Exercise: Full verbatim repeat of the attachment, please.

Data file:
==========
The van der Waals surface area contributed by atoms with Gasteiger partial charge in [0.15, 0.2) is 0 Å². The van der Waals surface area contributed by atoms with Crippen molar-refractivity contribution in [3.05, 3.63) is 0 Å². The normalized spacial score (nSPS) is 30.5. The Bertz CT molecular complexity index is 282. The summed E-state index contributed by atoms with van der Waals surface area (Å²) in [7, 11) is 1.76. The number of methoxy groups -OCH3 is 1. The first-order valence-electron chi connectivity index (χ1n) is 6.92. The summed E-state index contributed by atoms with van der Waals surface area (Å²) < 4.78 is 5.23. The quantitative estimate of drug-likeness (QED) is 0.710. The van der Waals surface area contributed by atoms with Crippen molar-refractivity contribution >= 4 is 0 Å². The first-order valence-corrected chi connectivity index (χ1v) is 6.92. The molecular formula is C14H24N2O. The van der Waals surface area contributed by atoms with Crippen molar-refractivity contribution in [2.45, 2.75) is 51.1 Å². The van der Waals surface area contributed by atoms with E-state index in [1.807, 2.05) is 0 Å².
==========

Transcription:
The van der Waals surface area contributed by atoms with Gasteiger partial charge in [0.15, 0.2) is 0 Å². The van der Waals surface area contributed by atoms with Crippen molar-refractivity contribution in [3.05, 3.63) is 0 Å². The normalized spacial score (nSPS) is 30.5. The Bertz CT molecular complexity index is 282. The summed E-state index contributed by atoms with van der Waals surface area (Å²) in [7, 11) is 1.76. The number of methoxy groups -OCH3 is 1. The first-order valence-electron chi connectivity index (χ1n) is 6.92. The summed E-state index contributed by atoms with van der Waals surface area (Å²) < 4.78 is 5.23. The quantitative estimate of drug-likeness (QED) is 0.710. The van der Waals surface area contributed by atoms with Crippen molar-refractivity contribution >= 4 is 0 Å². The first-order valence-corrected chi connectivity index (χ1v) is 6.92. The molecular formula is C14H24N2O. The van der Waals surface area contributed by atoms with Crippen molar-refractivity contribution in [2.45, 2.75) is 51.1 Å². The van der Waals surface area contributed by atoms with E-state index in [1.807, 2.05) is 0 Å².